Free-falling High Yield Bond ETFs

Energy sector woes pulling high-yield bonds down further.

Reviewed by: Cinthia Murphy
Edited by: Cinthia Murphy

High-yield bond ETFs continued to plummet Monday, following a price decline Friday that took major funds to levels not seen in roughly four years. Behind the weakness is an energy sector that's reeling from sliding oil prices, now at their lowest levels since 2009. Another factor weighing on high yield bonds is a growing investor awareness that there's been a lot of credit issued in recent years due to low rates, and chances are that some of these low-quality credits might default.

The two largest funds in this segment—the iShares iBoxx $ High Yield Corporate Bond (HYG | B-68) and the SPDR Barclays High Yield Bond (JNK | B-68)—were each down some 2.0% Friday, and bleeding another 1.5% Monday. From a price perspective, they are trading at levels not seen since 2011. From a total return perspective—which factors in yields and prices—these funds are back to mid-2013 levels, as the chart below shows:

Chart courtesy of

Oil Fueling Drop

This latest decline is largely tied to the price of oil on energy-related companies with debt, says J.R. Rieger, managing director of fixed income at S&P Dow Jones Indices.

“The S&P 500 Energy Corporate Bond Index, tracking over $255 billion in debt, is down more than 6% year-to-date, while the overall S&P 500 Bond Index remains in positive territory,” Rieger said. “Energy bonds have been less volatile than the stock of these companies, but a 6% drop is painful for bond investors.”

“More telling is how the credit markets are viewing the cost of buying default protection on the debt of energy-related companies,” Rieger added. “The cost of buying default protection has risen by 185% since May 1, indicating the credit markets are expecting more distress in the sector over the near term.”

Gundlach’s Been Sounding Warnings

But the weakness in energy is hardly news. In fact, investors such as Jeffrey Gundlach have long been warning of the risk associated with high-yield bonds and energy. Last month, Gundlach said that unless oil prices were to recover fast, there could be widespread defaults in the energy space as these companies see lower revenues.

And he doesn't see oil prices recovering, citing extremely high inventory levels. Moreover, he says, downgrades in energy company debt from investment grade to junk could push the sector's weighting in the junk bond market to 30%.

"Junk bonds are a horrible long-term investment; you end up holding more and more of the worst-quality bonds," Gundlach said. "They should be sold on strength."

Monday, Gundlach was reinforcing his bearish outlook for high yield bonds, pointing out that the downcycle in high yield corporates could be much worse in a rising rate environment.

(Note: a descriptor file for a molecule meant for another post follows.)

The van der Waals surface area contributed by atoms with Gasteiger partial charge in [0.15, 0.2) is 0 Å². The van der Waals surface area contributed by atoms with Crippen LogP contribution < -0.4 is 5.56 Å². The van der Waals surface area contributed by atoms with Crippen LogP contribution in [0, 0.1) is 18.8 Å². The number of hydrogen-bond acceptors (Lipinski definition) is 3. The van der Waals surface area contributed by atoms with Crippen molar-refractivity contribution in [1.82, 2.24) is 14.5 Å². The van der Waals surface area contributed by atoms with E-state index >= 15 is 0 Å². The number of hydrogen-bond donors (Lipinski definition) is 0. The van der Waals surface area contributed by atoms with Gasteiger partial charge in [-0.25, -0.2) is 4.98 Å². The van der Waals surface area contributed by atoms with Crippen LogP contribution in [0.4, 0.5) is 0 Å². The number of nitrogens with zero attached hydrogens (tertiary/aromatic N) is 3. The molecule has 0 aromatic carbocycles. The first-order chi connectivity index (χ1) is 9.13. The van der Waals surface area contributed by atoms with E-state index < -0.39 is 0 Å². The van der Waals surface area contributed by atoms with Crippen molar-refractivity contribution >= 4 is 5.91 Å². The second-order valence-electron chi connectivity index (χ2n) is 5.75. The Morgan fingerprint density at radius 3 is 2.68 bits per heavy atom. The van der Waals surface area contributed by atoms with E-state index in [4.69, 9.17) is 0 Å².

This latest tumble is also a good reminder of the risk/reward concept. High-yield strategies are high risk, and they typically deliver solid yields as compensation for that risk. But when things go south, high risk can mean big losses. We are now seeing this play out.

But there are those who see opportunity.

In late November, Guggenheim’s Global Chief Investment Officer Scott Minerd argued that credit markets have already priced in “a lot of bad news.” According to him, this is “an opportune time to increase allocations to bank loans and high-yield bonds.”

Reiterating Monday he is no bear on high yield bonds going forward, he said he does believe some funds have invested too much in high yield and triple-C rated bonds, prompting liquidity issues when flocks of investors tried to get out of these positions. But to Minerd, even if this problem gets worse before it gets better, the downturn in high yield corporates should be short-lived, he said, and lower prices represent a buying opportunity.

And to quote Corey Hoffstein, co-founder and chief investment strategist of Boston-based Newfound Research, “high yield can be very interesting for two reasons. First, it offers a relatively significant yield opportunity in a zero-interest-rate policy environment. Second, it can offer equitylike upside potential without necessarily taking on equitylike volatility.”

“In other words, it does not just offer income; it can offer significant capital appreciation as well,” he said.

Contact Cinthia Murphy at [email protected].

Cinthia Murphy is head of digital experience, advocating for the user in all that does. She previously served as managing editor and writer for, specializing in ETF content and multimedia. Cinthia’s experience includes time at Dow Jones and former BridgeNews, covering commodity futures markets in Chicago and Brazil equities in Sao Paulo. She has a bachelor’s degree in journalism from the University of Missouri-Columbia.